Soaring Milk Prices in New Zealand


The high cost of milk has been slammed by a Northland health provider chief executive, who says it’s a national outrage that a country which produces 15 billion litres annually cannot supply cheap milk to the domestic market.

Manaia Health PHO chief executive Chris Farrelly said that the price of milk in a Whangarei supermarket for a two litre bottle of milk was up to $4.79 and the cheapest was $3.65.

“Milk is vital for children’s health and bone development. Milk and milk products provide energy, protein, fats, vitamins and minerals,” he said.

“It should be seen as an essential food – not a luxury,” said Mr Farrelly.

A children’s nutrition survey showed that milk consumption had dropped by a third since the 1980s, replaced by soft drinks which were usually much cheaper.

“Low income families simply cannot afford to drink milk,” said Mr Farrelly.

“It’s no wonder we are seeing increasing childhood obesity and diabetes if families are swapping milk for fizzy.

“The argument that milk sold in New Zealand must match international prices is a nonsense particularly when only five per cent of our milk production is for the domestic market.

“We should note the wisdom of the large Middle East oil-producing states which ensure cheap petrol for their own people.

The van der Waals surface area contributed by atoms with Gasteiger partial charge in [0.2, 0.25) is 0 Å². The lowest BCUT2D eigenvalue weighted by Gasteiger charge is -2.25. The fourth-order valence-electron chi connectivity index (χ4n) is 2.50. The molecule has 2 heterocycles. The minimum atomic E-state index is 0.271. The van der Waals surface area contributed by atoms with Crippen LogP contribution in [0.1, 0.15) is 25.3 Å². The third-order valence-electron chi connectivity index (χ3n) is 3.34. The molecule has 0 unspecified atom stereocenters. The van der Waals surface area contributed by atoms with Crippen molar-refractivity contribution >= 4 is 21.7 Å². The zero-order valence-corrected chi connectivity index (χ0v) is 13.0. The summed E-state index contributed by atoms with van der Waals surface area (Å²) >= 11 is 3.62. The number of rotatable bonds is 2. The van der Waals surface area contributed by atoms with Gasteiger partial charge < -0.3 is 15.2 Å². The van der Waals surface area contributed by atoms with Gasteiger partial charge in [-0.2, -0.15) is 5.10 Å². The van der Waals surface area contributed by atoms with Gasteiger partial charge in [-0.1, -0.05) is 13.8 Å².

“To our country’s shame 22 per cent of our children are living in poverty, 55,000 children in New Zealand do not eat breakfast on any given day. This has a proven impact on academic performance, behaviour and overall health.

“Sometimes the issues around child poverty overwhelm us, we have deep concern but don’t know what to do. However as a country there are specific interventions that will make a difference for our children – and we could start by lowering the price of milk.” he says.

Mr Farrelly suggested several ways to encourage milk drinking and healthy food choices.

They included by introducing price control or subsidies and not relying on an uncompetitive domestic market to constrain prices; offering assistance to low-income families to ensure they could afford to buy healthy food; including milk as part of a “Breakfast in Schools” programme in lower-decile schools.


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